In 1967, a major fulfillment in God’s prophetic timetable took place. During the Six-Day War Israel launched a preemptive strike against Egypt, Syria and Jordan, who had massed troops close to Israeli borders and blocked Israel’s access to the Red Sea. Israel won a decisive victory in which it re-captured the east Jerusalem and liberated the Temple Mount. This measure reignited international controversy over the final status of Jerusalem that is ongoing.

Nearly half of the Baby Boom generation dropped out of formal religion and began a search of alternative spirituality. The second half of the twentieth century saw the invasion of the Eastern cults in America.

In 1960 Pentecostal teachings spilled over into historic denominations and the Charismatic Movement was born (1960 for Protestants, 1967 for Roman Catholics) Harald Bredesen, a Lutheran minister, was the first to coined the term in 1962. I met Bredesen in person once during a conference in Cabo San Lucas and can attest to the fact that he had a remarkable ability to be very persuasive.

The origin of the Charismatic Movement is attributed to Father Dennis Bennett, an Episcopal priest. His book Nine O’Clock in the Morning gives a personal account of this period. Who would have guessed that charismatics would become the second largest branch of Christianity after the Roman Catholic Church. By the year 2000 the Charismatic Movement numbered 176 million, neocharismatics 295 million and Pentecostals 66 million). They are 27 percent of all Christians. Charismatics are growing at the rate of 9 million per year making the total adherents around 618 million by 2009. Wow!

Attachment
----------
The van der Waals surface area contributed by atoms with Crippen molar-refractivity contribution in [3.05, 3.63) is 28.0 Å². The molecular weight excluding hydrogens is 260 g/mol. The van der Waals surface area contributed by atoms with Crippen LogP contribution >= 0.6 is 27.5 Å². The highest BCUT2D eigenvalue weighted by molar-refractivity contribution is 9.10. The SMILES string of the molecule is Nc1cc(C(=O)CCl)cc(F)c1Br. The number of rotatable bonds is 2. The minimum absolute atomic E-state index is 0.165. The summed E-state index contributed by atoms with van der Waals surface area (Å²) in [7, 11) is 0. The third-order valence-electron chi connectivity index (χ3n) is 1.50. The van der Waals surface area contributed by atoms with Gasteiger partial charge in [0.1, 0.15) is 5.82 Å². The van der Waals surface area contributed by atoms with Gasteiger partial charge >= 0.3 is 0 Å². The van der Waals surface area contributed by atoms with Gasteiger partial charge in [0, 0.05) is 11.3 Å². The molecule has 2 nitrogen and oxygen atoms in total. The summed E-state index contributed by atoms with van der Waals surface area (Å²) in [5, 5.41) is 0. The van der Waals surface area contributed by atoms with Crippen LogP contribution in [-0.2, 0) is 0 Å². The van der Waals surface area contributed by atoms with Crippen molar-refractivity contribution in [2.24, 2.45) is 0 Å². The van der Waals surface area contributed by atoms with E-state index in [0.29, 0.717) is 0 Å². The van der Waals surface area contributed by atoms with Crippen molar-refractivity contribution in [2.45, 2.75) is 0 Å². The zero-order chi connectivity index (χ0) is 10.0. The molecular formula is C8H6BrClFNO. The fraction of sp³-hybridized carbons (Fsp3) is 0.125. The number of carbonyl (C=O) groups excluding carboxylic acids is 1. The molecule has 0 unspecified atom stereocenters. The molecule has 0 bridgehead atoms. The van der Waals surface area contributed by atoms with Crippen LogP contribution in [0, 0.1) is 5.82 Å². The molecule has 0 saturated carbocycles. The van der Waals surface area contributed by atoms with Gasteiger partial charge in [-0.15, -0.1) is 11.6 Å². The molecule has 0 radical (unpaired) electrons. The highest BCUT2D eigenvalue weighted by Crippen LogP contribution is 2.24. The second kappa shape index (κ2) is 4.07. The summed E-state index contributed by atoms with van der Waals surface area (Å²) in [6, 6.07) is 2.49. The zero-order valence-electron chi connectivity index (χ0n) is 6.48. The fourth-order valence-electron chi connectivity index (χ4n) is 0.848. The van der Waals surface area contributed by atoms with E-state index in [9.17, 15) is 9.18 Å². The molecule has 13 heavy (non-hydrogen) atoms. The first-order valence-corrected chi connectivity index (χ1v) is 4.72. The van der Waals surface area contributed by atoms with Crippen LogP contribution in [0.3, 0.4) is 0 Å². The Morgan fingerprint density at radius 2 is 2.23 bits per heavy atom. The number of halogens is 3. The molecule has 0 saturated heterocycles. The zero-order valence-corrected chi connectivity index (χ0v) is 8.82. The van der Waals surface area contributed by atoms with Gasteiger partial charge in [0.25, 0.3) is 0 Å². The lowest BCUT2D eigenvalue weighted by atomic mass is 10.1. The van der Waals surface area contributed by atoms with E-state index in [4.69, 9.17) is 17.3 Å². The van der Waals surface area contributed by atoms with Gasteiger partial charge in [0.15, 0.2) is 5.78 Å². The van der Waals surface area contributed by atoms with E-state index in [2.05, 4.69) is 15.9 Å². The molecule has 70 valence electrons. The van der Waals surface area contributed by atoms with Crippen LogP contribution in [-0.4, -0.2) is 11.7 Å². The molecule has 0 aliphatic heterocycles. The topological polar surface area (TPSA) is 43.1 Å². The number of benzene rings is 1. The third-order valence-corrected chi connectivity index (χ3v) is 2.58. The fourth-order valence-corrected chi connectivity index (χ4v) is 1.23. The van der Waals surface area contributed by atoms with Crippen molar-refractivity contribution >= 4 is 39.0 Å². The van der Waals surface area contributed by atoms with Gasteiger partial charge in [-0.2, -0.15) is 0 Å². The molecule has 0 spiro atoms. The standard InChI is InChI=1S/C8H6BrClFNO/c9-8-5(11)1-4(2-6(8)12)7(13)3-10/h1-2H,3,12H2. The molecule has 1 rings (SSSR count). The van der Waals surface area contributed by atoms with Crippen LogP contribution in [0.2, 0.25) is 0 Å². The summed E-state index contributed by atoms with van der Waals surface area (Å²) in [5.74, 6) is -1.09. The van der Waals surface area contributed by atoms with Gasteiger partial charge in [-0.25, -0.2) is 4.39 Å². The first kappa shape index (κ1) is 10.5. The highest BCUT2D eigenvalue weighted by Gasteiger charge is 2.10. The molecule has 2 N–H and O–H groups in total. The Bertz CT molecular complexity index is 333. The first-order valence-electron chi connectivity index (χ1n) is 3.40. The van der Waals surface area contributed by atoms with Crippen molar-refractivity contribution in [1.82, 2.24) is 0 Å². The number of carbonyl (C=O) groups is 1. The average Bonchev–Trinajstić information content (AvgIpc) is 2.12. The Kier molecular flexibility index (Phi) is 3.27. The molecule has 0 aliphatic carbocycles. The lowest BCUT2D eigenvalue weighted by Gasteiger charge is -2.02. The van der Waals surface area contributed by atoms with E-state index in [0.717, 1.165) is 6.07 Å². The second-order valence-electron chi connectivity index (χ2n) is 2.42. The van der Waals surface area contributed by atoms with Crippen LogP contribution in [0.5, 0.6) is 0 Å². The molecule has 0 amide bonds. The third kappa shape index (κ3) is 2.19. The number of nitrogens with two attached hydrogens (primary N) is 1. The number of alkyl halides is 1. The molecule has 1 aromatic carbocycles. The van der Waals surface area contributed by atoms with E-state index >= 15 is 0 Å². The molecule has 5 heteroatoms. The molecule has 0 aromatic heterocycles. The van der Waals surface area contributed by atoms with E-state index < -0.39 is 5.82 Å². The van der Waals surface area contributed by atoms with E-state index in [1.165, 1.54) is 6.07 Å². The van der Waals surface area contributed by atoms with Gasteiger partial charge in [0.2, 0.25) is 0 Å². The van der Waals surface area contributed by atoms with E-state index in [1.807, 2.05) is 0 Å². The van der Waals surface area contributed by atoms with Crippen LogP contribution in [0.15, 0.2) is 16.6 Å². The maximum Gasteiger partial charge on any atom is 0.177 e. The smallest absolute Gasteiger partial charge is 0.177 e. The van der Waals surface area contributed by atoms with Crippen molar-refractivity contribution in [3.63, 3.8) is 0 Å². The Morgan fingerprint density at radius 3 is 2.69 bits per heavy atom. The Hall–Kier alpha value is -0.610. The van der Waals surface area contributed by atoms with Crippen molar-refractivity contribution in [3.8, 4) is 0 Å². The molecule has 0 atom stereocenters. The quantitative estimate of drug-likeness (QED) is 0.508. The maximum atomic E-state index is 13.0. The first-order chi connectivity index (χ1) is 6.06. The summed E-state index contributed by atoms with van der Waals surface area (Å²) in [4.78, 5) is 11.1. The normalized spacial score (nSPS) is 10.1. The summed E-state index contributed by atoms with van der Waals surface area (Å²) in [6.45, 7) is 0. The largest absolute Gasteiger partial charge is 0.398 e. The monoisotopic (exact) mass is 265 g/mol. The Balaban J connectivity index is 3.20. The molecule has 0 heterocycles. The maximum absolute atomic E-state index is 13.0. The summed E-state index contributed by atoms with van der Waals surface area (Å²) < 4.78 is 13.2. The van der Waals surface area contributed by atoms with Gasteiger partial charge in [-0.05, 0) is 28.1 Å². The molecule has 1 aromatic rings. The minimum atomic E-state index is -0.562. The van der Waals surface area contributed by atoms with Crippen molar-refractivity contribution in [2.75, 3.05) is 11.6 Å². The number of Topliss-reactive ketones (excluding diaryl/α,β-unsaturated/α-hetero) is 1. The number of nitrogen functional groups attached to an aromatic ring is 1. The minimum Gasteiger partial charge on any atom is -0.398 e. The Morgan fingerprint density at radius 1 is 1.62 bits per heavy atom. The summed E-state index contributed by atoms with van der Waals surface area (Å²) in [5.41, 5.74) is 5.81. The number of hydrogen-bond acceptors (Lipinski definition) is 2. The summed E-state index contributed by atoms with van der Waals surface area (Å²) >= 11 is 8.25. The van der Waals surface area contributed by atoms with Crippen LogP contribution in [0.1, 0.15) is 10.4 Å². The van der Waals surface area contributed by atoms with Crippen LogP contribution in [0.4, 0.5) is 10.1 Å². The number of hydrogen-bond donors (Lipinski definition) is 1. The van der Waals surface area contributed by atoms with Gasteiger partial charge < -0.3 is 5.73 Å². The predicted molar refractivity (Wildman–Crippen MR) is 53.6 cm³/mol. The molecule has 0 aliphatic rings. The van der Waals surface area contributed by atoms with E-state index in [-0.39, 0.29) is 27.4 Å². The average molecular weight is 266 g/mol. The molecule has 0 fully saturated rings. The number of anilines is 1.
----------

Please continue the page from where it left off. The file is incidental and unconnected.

The Christian Church (Disciples of Christ) completed their process of denominational “restructuring”, thus galvanizing the division between Disciples and the Independent Christian Churches and Churches of Christ. In the years that followed, many of the Independent Christian Church Congregations requested formal withdrawal from the yearbook.  The Consultation on Church Union (COCU) was founded in 1962 to negotiate a merger between its ten member denominations (African Methodist Episcopal Church,  African Methodist Episcopal Zion Church, Christian Church [Disciples of Christ], Christian Methodist Episcopal Church, The Episcopal Church [TEC], International Council of Community Churches, Moravian Church Northern Province, Presbyterian Church [USA], United Church of Christ, and the United Methodist Church), but was overwhelmingly rejected when it was proposed in 1969. As a result the Churches Uniting in Christ (CUIC) was inaugurated on January 20, 2002. CUIC is not a merger, but rather an intercommunion agreement whereby each member recognizes the others as part of the true church, and recognizes its rites (baptism, communion) as valid.